The Alhambra is Granada’s love letter to Moorish culture, a place where fountains trickle, leaves rustle, and ancient spirits seem to mysteriously linger.
It is part palace, part fort, part World Heritage site, part lesson in medieval architecture, enchanted a never-ending line of expectant visitors. Years ago I was one of these expectant visitors and I was not disappointed
The Alhambra has quite a colourful history as it was renovated by a Moorish in the 11th century, converted into a royal palace in the 1333 by a Sultan. Used as a mosque, which was replaced by a church in 1492, and eventually in 1527, the palace of Charles V was built within the complex.
Then the complex fell into disrepair, inhabited by vagrants, and even being used as soldiers’ barracks during Napoleonic times. Alhambra was then rediscovered in the 19th century by European scholars and travellers.
The Palace is strategically located on a hill and the walk up to the palace is worth it. Just make sure you are there early morning, because as it is an essential pilgrimage for most tourists it gets quite crowded. In summer up to 6000 people walk through daily, making it difficult to inspect and enjoy the details of the palace. The walkway is through the woods so it is canopied by trees, the shade really welcome during the summer. Along the way you get fabulous views of the old city and the mountains beyond.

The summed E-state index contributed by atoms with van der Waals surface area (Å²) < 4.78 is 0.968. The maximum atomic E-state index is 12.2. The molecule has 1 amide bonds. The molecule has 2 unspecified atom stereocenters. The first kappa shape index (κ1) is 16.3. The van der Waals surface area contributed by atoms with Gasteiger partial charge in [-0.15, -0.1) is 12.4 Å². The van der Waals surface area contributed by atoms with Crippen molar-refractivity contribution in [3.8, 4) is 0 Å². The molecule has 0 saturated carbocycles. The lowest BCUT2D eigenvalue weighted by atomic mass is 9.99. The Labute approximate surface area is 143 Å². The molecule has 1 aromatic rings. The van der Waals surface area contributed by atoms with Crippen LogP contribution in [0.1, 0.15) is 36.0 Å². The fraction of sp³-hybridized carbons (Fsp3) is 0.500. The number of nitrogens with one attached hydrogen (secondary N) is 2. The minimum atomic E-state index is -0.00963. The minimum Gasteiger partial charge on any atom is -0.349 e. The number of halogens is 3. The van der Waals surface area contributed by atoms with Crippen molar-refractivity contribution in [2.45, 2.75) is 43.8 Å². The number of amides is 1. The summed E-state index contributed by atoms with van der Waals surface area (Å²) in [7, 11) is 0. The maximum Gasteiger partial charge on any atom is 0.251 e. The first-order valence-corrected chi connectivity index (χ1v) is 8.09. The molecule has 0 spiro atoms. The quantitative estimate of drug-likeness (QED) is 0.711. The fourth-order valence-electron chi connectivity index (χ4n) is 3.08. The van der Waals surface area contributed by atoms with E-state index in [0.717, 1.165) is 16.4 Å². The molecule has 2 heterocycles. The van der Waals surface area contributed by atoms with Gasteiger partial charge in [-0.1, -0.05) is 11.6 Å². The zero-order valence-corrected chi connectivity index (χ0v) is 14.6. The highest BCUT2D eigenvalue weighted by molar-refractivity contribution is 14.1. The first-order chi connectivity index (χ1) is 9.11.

Most of the buildings on the Alhambra were whitewashed, but today, after years of being baked in the sun, they appear reddish.
The central palace complex is the pinnacle of the Alhambra’s design. The entrance through the 14th-century Mexuar was perhaps an antechamber for those awaiting audiences with the emir, but two centuries later, it was converted to a chapel, with a prayer room at the far end.
From the Mexuar, you pass into the Patio del Cuarto Dorado. It appears to be a forecourt to the main palace but also leads to the Court of the Myrtles the centre of a palace built in the mid 14th century as Emir Yusuf I’s private residence.
Rooms (likely used for lounging and sleeping) look onto the rectangular pool edged in myrtles, and traces of cobalt blue paint cling to the muqarnas (honeycomb vaulting). Originally, all the walls were lavishly coloured, the effect would have resembled flocked wallpaper.
Wondering through the palace we walked through the Courtyard of the Lions, which got its name from the centrepiece, a fountain that channelled water through the mouths of 12 marble lions.
Some rooms had narrow staircase leading to the top terrace, other were lit by star-shaped skylights. The courtyards were graceful, one with the trunk of a 700-year-old cypress tree, suggesting delicate shade once graced the patio.
There were so many different halls and rooms, buildings and courtyards to explore, it was a bit overwhelming. I think that I will time my next visit for a quieter time of the year.